ii) The Resistance/Recuperative Model. This model assumes that colonialism dominates and determines the interest of the biblical texts, but the biblical interpretations from the western colonial frame of references are unconcerned with decolonization. Rasiah S. Sugirtharajah is the chief proponent of this model, according to him, the postcolonial reading strategy should bring overlapping postcolonial issues of empire, nation, ethnicity, migration, and language by scrutinizing and exposing the colonial domination embedded in biblical texts.[46] In solidarity with and universal liberation of the poor and oppressed, the postcolonial resistant/recuperative reading strategy intends to investigate the biblical narratives in order to identify the embedded colonial ideology and practice in them, and, at the same time, to engage the central question of the Bible’s promotion of xenophobic, expansionist, militaristic, and ethnic tendencies. This model is a search for an alternative hermeneutics that, on the one hand, overturns “colonial assumptions” inherent in western interpretation and, on the other hand, interprets the text in “our own” terms and reads them specifically from “our own” specific locations.

iii) The Diasporic Intercultural Model. The intercultural approach looks for the reading of ancient texts—products of socio-religious, cultural and political (imperial and colonial) reality—as historically and socially conditioned individuals, and, consequently, the ancient readers and authors of those texts engaged in the process of “self-”construction. Since this creates a destination (otherness), modern (diasporic) readers of ancient texts may exercise a similar intercultural critical engagement by recognizing the plurality of “texts,” readers, and experiences. The main proponent of this model is Fernando Segovia who argues that this is a way to deconstruct the axiomatic western colonial reading of the Bible through emphasizing heterogeneity and polyphony of the margins (the politics of difference) to accomplish postcolonial universal goals: liberation and decolonization.[47]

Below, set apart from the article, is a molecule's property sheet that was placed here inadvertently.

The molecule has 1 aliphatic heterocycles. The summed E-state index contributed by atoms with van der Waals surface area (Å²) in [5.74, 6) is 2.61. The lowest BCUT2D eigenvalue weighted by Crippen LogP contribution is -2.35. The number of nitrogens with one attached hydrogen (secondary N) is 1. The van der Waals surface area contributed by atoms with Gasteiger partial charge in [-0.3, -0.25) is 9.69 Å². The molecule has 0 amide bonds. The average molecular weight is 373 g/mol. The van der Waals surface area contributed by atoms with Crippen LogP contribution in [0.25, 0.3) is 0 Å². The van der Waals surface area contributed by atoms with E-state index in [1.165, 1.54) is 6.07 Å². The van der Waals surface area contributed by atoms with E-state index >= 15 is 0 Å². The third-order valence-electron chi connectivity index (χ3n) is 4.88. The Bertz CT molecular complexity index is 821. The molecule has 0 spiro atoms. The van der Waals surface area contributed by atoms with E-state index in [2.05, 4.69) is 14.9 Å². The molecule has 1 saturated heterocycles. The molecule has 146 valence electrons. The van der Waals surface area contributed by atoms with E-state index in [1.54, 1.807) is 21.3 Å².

iv)The Strategic Essentialism (Transcultural Hybrid) ModelInfluenced by Homi Bhabha and Mikhail Bakhtin, scholars like Roland Boer and Jon L. Berquist take the postcolonial ideas of hybridity and ambivalence seriously in their reading strategies. Boer advocates the concept of “nominalist, or nominalism” as a conceptual tool for searching self-identity among the subalterns, the Australian Aboriginal communities. It is done through an act of self-nominating and self-altering to disturb, challenge as well as to survive from the oppression of the colonial settlers.[48] Berquist argues that the canonization of the Hebrew Bible is complicated because it contains the syncretistic and hybrid nature of colonization, particularly during the reign of Persians in colonial Yehud (Judah). The complex nature of the Hebrew canon relates to the idea that it is both colonial and postcolonial documents. The former refers to the intentions of the empire to control Judah and the latter points to the social location of the texts’ production that describes a tight relation between empire and colony. From a deconstructive perspective, the Hebrew canon is not a complete, coherent or consistent document. Instead, it includes a multiplicity of viewpoints, languages, geographies, classes, and ideologies.[49] To escape oppositional duplex and fragmental models used in postcolonial studies, this model looks for an approach that goes beyond the center and margin dichotomy.